The COVID crisis throws into relief what happens when grief has—quite literally—nowhere to go. The evidence suggests that most people summon strengths that surpass their own expectations.
Verified by Psychology Today
By Pamela Weintraub
By Jennifer Bleyer
By Nancy L. Segal Ph.D.
By Harriet Washington
By Gary Drevitch
Uncertainty can fuel conspiracy theories, among other dangers.
By Jeremy Sherman Ph.D.
Sharpen your people-reading skills.
In "American Zoo," David Grazian explores the contradictions in our most artificial natural sites.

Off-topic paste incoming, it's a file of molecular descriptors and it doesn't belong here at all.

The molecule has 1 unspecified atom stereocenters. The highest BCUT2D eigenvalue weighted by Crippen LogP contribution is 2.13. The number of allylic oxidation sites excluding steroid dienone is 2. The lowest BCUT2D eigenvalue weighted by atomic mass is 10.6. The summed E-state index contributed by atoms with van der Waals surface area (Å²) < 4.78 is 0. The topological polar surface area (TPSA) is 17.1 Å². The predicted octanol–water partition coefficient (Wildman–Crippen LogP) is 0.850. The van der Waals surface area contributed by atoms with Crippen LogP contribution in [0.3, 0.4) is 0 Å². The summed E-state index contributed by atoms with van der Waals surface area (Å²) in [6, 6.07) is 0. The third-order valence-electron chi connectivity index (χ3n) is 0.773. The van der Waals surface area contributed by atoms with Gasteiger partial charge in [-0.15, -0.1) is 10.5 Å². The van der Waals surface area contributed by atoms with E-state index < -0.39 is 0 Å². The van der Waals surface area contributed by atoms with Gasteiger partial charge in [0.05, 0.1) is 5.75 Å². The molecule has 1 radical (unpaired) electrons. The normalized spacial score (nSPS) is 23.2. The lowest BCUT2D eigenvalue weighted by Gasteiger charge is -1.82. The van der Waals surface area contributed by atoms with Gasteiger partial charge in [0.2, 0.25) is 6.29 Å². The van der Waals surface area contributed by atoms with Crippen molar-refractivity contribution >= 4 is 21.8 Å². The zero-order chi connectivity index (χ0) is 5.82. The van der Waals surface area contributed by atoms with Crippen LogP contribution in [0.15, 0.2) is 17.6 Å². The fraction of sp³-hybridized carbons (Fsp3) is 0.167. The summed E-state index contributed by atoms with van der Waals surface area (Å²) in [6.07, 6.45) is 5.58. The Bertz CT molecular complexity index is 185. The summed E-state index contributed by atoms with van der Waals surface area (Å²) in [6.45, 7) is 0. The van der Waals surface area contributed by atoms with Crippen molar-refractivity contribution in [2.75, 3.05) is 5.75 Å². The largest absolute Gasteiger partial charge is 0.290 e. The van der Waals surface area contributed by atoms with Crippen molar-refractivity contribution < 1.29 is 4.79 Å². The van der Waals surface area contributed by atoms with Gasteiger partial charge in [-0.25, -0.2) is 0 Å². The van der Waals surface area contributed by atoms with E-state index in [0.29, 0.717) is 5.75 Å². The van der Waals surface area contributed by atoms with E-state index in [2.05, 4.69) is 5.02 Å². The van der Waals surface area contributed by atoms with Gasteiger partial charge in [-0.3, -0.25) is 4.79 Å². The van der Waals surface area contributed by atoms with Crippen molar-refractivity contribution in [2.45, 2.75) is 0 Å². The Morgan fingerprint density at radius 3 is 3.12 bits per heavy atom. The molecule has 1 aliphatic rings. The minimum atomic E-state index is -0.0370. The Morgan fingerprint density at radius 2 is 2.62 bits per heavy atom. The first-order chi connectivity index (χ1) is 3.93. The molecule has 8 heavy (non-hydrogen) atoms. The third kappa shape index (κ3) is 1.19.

By Jessica Harvath-Hilgeman
Crickets, grasshoppers, ants and their ilk are about to invade your pantry.
By Hara Estroff Marano
Omega-3 fats build the brain and make it (and other body systems) work; many of us still need to consume more of them.
By Matt Huston
Why we struggle to judge politicians objectively.
By Isabelle Bank
Why we confide in third parties.
By Alexis Hatcher
Be wary of trusting a self-proclaimed expert.
What kind of face puts you at ease?
By Alexis Hatcher, Isabelle Bank
Are most people decent? Your answer may change with age.
Advice on dating over 50 and more.
By Elena Weissmann, Alexis Hatcher
The body holds clues to whether you’ll open up to others.
By Eleanor Davis
By Jacquie Itsines
At a Loss
Face to Face
Coming to Terms With Coincidence
8 Truths About Intuition
The Power of Boundaries
10 Myths About The Mind